In the early 1960s, President John F. Kennedy stated that he wanted to send a man to the moon and bring him back safely by the end of the decade; a pretty lofty goal. Senator George Smathers from Florida agreed with the “lofty goal” part. So, before voting to secur e funds for the initiative, he wanted to make sure he made the right decision. He visited Cape Canaveral to do a bit of detective work on his own. After much time, observation, questioning and exploration he still had not made a decision.
At the end of the day he saw a worker cleaning up and asked what her job was. Her reply was simple, “I’m part of a team that’s going to send a man to the moon and bring him back safely by the end of the decade.” Decision made!
This is an example of strategic alignment at its best. Everyone knows the organization’s charge, and all of the stars are in alignment (strategic intention: systems, processes, leadership, management, expectations, authority, responsibility, individual empowerment and supportive behavior). But what happens when the stars are misaligned; when the systems and departments are out of sync? What happens when a department exists for the good of itself and individuals behave selfishly rather than for the greater customer and organizational good?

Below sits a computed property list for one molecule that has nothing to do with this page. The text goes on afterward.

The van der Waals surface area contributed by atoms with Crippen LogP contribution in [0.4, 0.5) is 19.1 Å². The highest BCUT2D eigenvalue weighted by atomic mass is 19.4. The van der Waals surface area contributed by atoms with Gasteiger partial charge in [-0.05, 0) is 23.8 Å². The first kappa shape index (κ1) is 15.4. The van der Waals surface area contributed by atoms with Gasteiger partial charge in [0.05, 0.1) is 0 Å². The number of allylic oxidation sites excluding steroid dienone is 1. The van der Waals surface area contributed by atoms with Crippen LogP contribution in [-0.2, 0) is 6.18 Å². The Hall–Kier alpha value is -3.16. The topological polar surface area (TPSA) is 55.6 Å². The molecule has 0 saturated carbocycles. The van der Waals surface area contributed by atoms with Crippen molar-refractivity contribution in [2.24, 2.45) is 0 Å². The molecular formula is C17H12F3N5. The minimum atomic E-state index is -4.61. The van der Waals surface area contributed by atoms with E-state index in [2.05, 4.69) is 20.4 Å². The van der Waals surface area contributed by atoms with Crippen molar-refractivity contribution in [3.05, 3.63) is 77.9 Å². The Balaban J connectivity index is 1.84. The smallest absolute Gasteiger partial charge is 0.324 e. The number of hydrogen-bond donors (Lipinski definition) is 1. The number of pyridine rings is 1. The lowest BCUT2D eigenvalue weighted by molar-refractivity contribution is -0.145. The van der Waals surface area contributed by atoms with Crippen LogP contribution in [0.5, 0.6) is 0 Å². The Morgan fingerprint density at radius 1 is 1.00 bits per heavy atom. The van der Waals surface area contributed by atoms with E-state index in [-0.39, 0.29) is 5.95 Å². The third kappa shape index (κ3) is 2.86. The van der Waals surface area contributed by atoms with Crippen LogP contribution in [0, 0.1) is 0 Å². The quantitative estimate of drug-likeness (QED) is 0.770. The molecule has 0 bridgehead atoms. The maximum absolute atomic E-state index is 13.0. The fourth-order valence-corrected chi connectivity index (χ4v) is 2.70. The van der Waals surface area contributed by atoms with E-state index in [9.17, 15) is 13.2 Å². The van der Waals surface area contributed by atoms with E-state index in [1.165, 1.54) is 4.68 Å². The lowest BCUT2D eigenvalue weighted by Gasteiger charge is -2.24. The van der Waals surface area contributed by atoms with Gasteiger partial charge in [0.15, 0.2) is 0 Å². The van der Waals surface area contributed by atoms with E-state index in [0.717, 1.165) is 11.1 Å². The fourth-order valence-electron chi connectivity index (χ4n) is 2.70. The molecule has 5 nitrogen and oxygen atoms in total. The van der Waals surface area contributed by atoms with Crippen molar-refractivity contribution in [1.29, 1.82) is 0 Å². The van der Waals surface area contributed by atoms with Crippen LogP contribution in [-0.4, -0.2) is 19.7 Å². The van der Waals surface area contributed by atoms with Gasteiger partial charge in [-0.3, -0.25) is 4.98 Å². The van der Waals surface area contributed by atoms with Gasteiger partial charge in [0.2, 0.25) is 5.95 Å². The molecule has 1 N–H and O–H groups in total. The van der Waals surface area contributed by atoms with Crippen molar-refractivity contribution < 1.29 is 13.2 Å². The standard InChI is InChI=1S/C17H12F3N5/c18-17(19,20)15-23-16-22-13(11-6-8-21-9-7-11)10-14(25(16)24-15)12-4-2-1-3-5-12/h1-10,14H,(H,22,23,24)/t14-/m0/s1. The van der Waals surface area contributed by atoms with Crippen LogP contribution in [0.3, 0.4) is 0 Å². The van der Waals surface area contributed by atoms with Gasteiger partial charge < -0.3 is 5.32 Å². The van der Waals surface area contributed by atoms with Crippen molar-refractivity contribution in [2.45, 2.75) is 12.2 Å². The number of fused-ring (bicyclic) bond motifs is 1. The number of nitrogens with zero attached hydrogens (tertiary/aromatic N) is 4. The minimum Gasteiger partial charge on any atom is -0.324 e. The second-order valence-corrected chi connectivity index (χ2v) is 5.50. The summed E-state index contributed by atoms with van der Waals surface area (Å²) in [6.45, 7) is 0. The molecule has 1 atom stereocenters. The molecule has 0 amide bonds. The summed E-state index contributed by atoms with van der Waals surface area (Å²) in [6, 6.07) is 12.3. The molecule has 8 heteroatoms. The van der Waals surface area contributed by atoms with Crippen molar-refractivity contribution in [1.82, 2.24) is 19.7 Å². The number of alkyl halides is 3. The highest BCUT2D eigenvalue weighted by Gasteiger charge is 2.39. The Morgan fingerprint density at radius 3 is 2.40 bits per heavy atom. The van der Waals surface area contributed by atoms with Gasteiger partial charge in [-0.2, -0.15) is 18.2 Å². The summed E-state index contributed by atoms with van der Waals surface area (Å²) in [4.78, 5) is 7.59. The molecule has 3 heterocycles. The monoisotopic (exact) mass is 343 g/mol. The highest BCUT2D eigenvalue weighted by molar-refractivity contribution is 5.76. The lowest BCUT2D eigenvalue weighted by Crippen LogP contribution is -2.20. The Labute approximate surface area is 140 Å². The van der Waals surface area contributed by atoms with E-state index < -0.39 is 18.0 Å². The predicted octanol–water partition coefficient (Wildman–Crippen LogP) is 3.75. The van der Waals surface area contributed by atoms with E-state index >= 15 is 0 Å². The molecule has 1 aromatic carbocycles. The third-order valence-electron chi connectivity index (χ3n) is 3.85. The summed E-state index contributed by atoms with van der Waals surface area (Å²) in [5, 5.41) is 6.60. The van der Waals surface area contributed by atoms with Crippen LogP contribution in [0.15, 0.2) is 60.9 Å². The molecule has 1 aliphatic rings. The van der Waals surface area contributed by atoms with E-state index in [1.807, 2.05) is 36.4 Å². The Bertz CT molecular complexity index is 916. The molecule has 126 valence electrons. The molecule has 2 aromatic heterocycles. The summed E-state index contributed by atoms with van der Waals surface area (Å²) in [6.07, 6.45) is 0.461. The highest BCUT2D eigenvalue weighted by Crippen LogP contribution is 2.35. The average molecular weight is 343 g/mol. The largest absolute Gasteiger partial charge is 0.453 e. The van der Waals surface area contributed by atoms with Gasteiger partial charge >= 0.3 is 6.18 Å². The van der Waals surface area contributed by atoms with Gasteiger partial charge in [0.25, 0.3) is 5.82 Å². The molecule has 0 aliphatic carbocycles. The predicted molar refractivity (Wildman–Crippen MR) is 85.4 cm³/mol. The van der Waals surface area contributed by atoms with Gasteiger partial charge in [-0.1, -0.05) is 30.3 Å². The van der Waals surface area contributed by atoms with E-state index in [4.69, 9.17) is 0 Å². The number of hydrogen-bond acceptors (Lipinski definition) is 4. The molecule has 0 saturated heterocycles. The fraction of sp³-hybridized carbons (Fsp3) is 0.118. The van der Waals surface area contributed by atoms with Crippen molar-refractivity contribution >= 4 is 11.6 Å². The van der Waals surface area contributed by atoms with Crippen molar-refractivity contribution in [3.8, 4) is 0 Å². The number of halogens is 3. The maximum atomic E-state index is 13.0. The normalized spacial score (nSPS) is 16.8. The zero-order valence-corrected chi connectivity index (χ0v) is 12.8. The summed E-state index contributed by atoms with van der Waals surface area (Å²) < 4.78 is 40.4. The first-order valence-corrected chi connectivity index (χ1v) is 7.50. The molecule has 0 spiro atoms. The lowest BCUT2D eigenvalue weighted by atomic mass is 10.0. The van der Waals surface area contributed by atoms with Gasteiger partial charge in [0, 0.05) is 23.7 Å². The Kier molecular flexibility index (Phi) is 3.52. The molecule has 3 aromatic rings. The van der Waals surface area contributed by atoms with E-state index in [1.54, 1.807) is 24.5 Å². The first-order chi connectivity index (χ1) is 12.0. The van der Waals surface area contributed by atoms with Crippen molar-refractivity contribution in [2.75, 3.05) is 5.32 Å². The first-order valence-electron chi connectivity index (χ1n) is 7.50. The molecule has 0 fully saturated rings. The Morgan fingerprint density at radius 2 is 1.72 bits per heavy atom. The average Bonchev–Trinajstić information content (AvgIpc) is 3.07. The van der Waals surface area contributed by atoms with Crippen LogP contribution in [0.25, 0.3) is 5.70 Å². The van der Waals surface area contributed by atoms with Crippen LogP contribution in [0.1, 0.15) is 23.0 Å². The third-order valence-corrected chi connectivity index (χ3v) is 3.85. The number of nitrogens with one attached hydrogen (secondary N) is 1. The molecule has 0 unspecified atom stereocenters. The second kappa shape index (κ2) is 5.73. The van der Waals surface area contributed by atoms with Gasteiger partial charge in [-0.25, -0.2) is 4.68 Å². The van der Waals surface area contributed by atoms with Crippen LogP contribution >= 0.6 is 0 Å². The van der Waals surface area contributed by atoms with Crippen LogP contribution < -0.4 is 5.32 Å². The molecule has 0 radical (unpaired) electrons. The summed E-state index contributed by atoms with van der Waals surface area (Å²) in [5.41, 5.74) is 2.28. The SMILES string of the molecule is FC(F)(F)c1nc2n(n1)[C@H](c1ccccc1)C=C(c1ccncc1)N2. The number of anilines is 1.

The simple fact is that the more an organization’s systems and processes are aligned with its strategic intention – and all of the employees support this alignment behaviorally – the greater the opportunity for success.
In fact, if the plan is sound, it’s almost impossible to fail no matter how ambitious the organization or that plan is – even if that includes sending a man to the moon.
By Grant Stewart, Performance Matrix LLC.